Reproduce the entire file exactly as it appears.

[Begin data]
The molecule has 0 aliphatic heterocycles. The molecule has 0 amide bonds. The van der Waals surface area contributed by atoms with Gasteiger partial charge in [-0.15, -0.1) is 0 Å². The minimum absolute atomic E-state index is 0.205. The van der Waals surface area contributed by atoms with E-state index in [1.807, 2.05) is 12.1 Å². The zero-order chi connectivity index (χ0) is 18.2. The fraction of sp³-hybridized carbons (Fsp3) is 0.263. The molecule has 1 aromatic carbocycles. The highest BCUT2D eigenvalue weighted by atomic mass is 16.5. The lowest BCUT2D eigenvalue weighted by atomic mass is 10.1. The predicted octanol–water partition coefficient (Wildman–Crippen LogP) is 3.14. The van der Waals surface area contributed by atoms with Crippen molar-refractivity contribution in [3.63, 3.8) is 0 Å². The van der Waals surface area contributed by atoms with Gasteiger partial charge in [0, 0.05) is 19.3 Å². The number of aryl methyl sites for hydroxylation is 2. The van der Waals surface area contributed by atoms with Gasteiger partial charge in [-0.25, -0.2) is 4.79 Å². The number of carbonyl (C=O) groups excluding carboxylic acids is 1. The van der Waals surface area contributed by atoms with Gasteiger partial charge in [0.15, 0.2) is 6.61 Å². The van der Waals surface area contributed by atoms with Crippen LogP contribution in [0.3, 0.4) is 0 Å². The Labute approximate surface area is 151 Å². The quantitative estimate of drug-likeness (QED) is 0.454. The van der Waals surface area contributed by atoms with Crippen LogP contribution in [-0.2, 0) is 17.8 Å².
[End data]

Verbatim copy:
The molecule has 0 aliphatic heterocycles. The molecule has 0 amide bonds. The van der Waals surface area contributed by atoms with Gasteiger partial charge in [-0.15, -0.1) is 0 Å². The minimum absolute atomic E-state index is 0.205. The van der Waals surface area contributed by atoms with E-state index in [1.807, 2.05) is 12.1 Å². The zero-order chi connectivity index (χ0) is 18.2. The fraction of sp³-hybridized carbons (Fsp3) is 0.263. The molecule has 1 aromatic carbocycles. The highest BCUT2D eigenvalue weighted by atomic mass is 16.5. The lowest BCUT2D eigenvalue weighted by atomic mass is 10.1. The predicted octanol–water partition coefficient (Wildman–Crippen LogP) is 3.14. The van der Waals surface area contributed by atoms with Crippen molar-refractivity contribution in [3.63, 3.8) is 0 Å². The van der Waals surface area contributed by atoms with Gasteiger partial charge in [0, 0.05) is 19.3 Å². The number of aryl methyl sites for hydroxylation is 2. The van der Waals surface area contributed by atoms with Gasteiger partial charge in [-0.25, -0.2) is 4.79 Å². The number of carbonyl (C=O) groups excluding carboxylic acids is 1. The van der Waals surface area contributed by atoms with Gasteiger partial charge in [0.15, 0.2) is 6.61 Å². The van der Waals surface area contributed by atoms with Crippen LogP contribution in [0.3, 0.4) is 0 Å². The Labute approximate surface area is 151 Å². The quantitative estimate of drug-likeness (QED) is 0.454. The van der Waals surface area contributed by atoms with Crippen LogP contribution in [-0.2, 0) is 17.8 Å².